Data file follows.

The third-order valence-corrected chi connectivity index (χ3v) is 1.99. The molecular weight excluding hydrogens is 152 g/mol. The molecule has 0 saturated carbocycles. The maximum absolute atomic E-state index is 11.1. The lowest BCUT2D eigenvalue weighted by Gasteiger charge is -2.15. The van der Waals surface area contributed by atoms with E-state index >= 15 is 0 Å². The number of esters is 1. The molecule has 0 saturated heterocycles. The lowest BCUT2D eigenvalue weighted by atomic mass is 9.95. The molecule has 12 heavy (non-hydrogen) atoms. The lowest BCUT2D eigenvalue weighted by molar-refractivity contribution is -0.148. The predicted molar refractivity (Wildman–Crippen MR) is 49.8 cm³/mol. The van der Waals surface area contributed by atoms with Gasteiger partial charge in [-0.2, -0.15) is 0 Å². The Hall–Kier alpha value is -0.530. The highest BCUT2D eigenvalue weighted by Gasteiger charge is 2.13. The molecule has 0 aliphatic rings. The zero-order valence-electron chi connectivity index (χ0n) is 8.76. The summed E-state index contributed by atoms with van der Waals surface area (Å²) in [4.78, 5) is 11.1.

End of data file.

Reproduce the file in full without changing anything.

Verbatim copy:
The third-order valence-corrected chi connectivity index (χ3v) is 1.99. The molecular weight excluding hydrogens is 152 g/mol. The molecule has 0 saturated carbocycles. The maximum absolute atomic E-state index is 11.1. The lowest BCUT2D eigenvalue weighted by Gasteiger charge is -2.15. The van der Waals surface area contributed by atoms with E-state index >= 15 is 0 Å². The number of esters is 1. The molecule has 0 saturated heterocycles. The lowest BCUT2D eigenvalue weighted by atomic mass is 9.95. The molecule has 12 heavy (non-hydrogen) atoms. The lowest BCUT2D eigenvalue weighted by molar-refractivity contribution is -0.148. The predicted molar refractivity (Wildman–Crippen MR) is 49.8 cm³/mol. The van der Waals surface area contributed by atoms with Gasteiger partial charge in [-0.2, -0.15) is 0 Å². The Hall–Kier alpha value is -0.530. The highest BCUT2D eigenvalue weighted by Gasteiger charge is 2.13. The molecule has 0 aliphatic rings. The zero-order valence-electron chi connectivity index (χ0n) is 8.76. The summed E-state index contributed by atoms with van der Waals surface area (Å²) in [4.78, 5) is 11.1.